But even for those who did return to their
pre-war status in life things did not appear
too promising. The East seemed somehow
to be cramped, tired and closed to the man
who wanted to build new worlds. The South
had changed but little and marginal land
existence appeared ridiculous after the lush
fertility of the soil promised by California.
The international strain also added to
the already complex motives. With major
cities subject to destruction at the fall of
a single A-bomb, "'get out while the get-
ting is good" philosoihy made itself felt.

Industry slowly recognized the need for
dispersal and was building a few new
plants away from the staid East. Employ-
ment looked promising away from the
Eastern cities, which had no fresh oppor-
tunities to offer. So another factor entered
and made its mark.
Draughts continued in the South (and
have continued until now-witness the Tex-
as disaster.) They brought even more people
away from their homes and are continuing
to do so. But whatever the reasons for the
shift in population one fact remained in
back of the minds of the people who went
West-the promise of a new life.
-Mark Reader
New Books at 'Library
Cronin, A. J.-Beyond This Place: Bos-
ton: Little Brown & Co., 1953
Creekmore, Hubert-The Chain in the
Heart: New York; Random House, 1953
Hass, Hans-Manta; Chicago; Rand Mc-
Nahy & Co., 1953
Kinsey, Alfred C., et. al.-Sexual Behavior
in the Human Female: Philadelphia, W. B.
Saunders Co., 1953
Lindbergh, Charles A.-The Spirit of St.
Louis: New York: Charles Scribner's Sons,
Sergeant, Elizabeth Shepley-Willa Cath-
er, A Memoir: Philadelphia, J. B. Lippin-
cott, 1953
Gov. Earl Warren of California to be
Chief Justice of the United States seems cer-
tain to meet with widespread approval. Gov-
ftrnnr Wa.e nn- - I,

The Week on Campus

3-D Glasses

N INDIAN SUMMER combination of
rarified air, falling leaves, lazy house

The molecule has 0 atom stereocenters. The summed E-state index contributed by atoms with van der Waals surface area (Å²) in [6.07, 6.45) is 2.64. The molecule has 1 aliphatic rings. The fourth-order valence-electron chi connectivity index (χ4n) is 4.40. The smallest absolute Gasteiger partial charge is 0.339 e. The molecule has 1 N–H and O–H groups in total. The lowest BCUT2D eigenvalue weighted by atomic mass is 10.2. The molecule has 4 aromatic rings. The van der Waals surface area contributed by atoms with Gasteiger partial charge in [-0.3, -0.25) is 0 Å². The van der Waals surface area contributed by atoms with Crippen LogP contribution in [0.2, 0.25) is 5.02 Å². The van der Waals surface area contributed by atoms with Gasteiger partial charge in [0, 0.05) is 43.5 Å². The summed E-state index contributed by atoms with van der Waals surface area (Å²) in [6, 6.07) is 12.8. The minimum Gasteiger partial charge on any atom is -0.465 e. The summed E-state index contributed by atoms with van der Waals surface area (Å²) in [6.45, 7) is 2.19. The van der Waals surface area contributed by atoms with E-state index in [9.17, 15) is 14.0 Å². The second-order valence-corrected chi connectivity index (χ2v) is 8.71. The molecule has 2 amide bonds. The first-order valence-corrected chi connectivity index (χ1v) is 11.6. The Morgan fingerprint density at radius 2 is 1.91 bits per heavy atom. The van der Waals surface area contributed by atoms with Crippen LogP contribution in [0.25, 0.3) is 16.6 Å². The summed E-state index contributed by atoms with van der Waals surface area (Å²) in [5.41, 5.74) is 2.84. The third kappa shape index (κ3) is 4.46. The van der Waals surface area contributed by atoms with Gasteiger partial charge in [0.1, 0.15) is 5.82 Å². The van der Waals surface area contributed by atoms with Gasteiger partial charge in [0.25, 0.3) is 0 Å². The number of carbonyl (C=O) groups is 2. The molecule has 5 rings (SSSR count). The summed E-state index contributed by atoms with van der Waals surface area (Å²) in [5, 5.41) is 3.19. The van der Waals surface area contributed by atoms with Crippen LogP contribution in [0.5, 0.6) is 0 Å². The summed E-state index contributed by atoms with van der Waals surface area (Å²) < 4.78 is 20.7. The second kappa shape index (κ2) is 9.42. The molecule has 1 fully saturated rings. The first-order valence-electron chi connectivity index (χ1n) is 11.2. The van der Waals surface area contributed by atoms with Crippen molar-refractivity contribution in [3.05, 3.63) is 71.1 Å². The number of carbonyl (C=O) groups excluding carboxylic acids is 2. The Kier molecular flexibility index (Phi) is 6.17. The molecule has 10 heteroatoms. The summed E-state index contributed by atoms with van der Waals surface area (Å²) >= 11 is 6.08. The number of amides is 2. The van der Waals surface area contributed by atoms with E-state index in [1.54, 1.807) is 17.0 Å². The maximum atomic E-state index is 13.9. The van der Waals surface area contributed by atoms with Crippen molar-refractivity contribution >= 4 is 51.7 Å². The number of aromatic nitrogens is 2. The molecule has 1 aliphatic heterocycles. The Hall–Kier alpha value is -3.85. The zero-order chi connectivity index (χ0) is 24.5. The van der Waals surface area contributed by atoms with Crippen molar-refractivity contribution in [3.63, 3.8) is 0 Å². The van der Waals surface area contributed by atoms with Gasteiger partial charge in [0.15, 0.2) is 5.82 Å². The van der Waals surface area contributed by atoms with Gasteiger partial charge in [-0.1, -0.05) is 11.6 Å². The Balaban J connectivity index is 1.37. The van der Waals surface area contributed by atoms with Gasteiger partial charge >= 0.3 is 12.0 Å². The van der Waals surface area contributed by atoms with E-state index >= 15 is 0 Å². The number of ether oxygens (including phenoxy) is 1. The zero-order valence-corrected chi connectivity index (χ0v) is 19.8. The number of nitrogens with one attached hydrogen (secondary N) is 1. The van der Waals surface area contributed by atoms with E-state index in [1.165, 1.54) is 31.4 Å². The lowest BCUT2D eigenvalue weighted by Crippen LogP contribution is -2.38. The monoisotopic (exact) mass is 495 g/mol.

flies and autumnal head colds produced a
week both pleasant and routine for the
student buckling down to a year of text-
books and term papers.
Fraternity men pushed away from din-
ner tables at 44 campus houses early Sun-
day afternoon and officially began their
two-week fall rushing period. Close to
900 first year men together with a num-
ber of their upper class contemporaries
launched into two weeks of handshaking,
questions, counter-questions and free
meals, better than any they had ever had.
According to Interfraternity Council fig-
ures the tally of this year's rushees num-
bers 887, more than in any recent year.
Sororities wound up their two week rush
session with final deserts Friday night.
Announcement Monday of plans to locate
the Educational Television and Radio Cen-
ter here under H. K. Newburn, former presi-
dent of the University of Oregon, cast an
encouraging light on future TV development
along educational lines. The research center
which received an initial $1,500,000 grant
from the Ford Foundation one year ago has
as its goal "to keep track of the main
sources of educational television progirams
and to arrange with these sources for na-
tional distribution of some of the best pro-
grams." If okayed by the center's board of
directors Oct. 8 and 9, the TV group will
establish headquarters in a former residence
on Washtenaw near Baldwin.
Bespectacled Howard Nemerovski, '54E,
future engineer and author of last year's
Union Opera, "No Cover Charge," was back
at it last week with the announcement that
this year's show would bear his autograph
also. As yet no name for the all male musi-
cal has been chosen.
* * * *
Last week also proved that more students
could be more uncomfortable in the Natural
Science Auditorium than ever before. Seats
seemed even closer together and air condi-